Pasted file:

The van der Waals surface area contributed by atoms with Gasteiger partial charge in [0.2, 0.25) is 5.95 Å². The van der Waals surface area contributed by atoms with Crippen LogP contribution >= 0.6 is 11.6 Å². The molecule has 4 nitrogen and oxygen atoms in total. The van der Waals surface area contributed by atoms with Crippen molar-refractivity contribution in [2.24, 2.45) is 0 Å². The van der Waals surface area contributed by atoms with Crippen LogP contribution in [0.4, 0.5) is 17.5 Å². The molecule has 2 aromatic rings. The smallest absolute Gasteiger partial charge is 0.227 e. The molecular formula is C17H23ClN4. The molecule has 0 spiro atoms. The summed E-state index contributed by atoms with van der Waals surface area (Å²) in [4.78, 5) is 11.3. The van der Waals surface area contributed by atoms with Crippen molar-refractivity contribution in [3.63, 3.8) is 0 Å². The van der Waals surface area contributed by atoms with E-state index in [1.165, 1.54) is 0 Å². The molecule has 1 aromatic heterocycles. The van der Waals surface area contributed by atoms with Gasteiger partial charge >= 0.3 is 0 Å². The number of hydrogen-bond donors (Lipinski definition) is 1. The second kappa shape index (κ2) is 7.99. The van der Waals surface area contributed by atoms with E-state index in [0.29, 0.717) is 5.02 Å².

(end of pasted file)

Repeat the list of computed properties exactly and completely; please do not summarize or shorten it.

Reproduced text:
The van der Waals surface area contributed by atoms with Gasteiger partial charge in [0.2, 0.25) is 5.95 Å². The van der Waals surface area contributed by atoms with Crippen LogP contribution >= 0.6 is 11.6 Å². The molecule has 4 nitrogen and oxygen atoms in total. The van der Waals surface area contributed by atoms with Crippen molar-refractivity contribution in [2.24, 2.45) is 0 Å². The van der Waals surface area contributed by atoms with Crippen LogP contribution in [0.4, 0.5) is 17.5 Å². The molecule has 2 aromatic rings. The smallest absolute Gasteiger partial charge is 0.227 e. The molecular formula is C17H23ClN4. The molecule has 0 spiro atoms. The summed E-state index contributed by atoms with van der Waals surface area (Å²) in [4.78, 5) is 11.3. The van der Waals surface area contributed by atoms with Crippen molar-refractivity contribution in [3.63, 3.8) is 0 Å². The van der Waals surface area contributed by atoms with E-state index in [1.165, 1.54) is 0 Å². The molecule has 1 aromatic heterocycles. The van der Waals surface area contributed by atoms with Gasteiger partial charge >= 0.3 is 0 Å². The number of hydrogen-bond donors (Lipinski definition) is 1. The second kappa shape index (κ2) is 7.99. The van der Waals surface area contributed by atoms with E-state index in [0.29, 0.717) is 5.02 Å².